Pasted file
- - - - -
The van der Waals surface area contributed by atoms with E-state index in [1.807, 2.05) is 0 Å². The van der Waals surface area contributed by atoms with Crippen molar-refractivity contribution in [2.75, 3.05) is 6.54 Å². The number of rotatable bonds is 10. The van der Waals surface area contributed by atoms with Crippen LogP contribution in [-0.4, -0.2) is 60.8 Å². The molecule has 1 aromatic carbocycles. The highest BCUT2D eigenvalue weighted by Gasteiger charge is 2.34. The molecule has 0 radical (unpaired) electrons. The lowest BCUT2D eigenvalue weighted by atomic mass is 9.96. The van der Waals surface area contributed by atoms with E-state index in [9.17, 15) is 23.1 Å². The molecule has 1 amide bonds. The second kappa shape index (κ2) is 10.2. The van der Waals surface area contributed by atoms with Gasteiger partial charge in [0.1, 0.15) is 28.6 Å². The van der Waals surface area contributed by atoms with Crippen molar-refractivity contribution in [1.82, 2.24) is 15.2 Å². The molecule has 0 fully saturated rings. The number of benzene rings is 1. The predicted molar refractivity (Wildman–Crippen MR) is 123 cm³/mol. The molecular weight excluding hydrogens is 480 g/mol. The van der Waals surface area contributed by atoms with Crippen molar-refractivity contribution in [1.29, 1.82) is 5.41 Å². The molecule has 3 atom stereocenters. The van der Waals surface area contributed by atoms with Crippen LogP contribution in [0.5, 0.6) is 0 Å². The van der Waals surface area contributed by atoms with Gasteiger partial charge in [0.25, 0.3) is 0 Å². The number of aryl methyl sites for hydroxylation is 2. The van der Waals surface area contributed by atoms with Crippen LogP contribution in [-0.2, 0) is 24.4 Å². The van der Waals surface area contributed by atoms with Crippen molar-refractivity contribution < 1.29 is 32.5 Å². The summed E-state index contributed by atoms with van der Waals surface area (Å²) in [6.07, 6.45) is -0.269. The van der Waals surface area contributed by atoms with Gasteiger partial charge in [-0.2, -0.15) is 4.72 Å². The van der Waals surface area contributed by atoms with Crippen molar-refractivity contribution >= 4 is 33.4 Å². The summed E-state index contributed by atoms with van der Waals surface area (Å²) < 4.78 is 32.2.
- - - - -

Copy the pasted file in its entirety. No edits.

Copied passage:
The van der Waals surface area contributed by atoms with E-state index in [1.807, 2.05) is 0 Å². The van der Waals surface area contributed by atoms with Crippen molar-refractivity contribution in [2.75, 3.05) is 6.54 Å². The number of rotatable bonds is 10. The van der Waals surface area contributed by atoms with Crippen LogP contribution in [-0.4, -0.2) is 60.8 Å². The molecule has 1 aromatic carbocycles. The highest BCUT2D eigenvalue weighted by Gasteiger charge is 2.34. The molecule has 0 radical (unpaired) electrons. The lowest BCUT2D eigenvalue weighted by atomic mass is 9.96. The van der Waals surface area contributed by atoms with E-state index in [9.17, 15) is 23.1 Å². The molecule has 1 amide bonds. The second kappa shape index (κ2) is 10.2. The van der Waals surface area contributed by atoms with Gasteiger partial charge in [0.1, 0.15) is 28.6 Å². The van der Waals surface area contributed by atoms with Crippen molar-refractivity contribution in [1.82, 2.24) is 15.2 Å². The molecule has 0 fully saturated rings. The number of benzene rings is 1. The predicted molar refractivity (Wildman–Crippen MR) is 123 cm³/mol. The molecular weight excluding hydrogens is 480 g/mol. The van der Waals surface area contributed by atoms with Crippen molar-refractivity contribution in [1.29, 1.82) is 5.41 Å². The molecule has 3 atom stereocenters. The van der Waals surface area contributed by atoms with Crippen LogP contribution in [0.5, 0.6) is 0 Å². The van der Waals surface area contributed by atoms with Gasteiger partial charge in [0.25, 0.3) is 0 Å². The number of aryl methyl sites for hydroxylation is 2. The van der Waals surface area contributed by atoms with Crippen LogP contribution in [-0.2, 0) is 24.4 Å². The van der Waals surface area contributed by atoms with Crippen molar-refractivity contribution < 1.29 is 32.5 Å². The summed E-state index contributed by atoms with van der Waals surface area (Å²) in [6.07, 6.45) is -0.269. The van der Waals surface area contributed by atoms with Gasteiger partial charge in [-0.2, -0.15) is 4.72 Å². The van der Waals surface area contributed by atoms with Crippen molar-refractivity contribution >= 4 is 33.4 Å². The summed E-state index contributed by atoms with van der Waals surface area (Å²) < 4.78 is 32.2.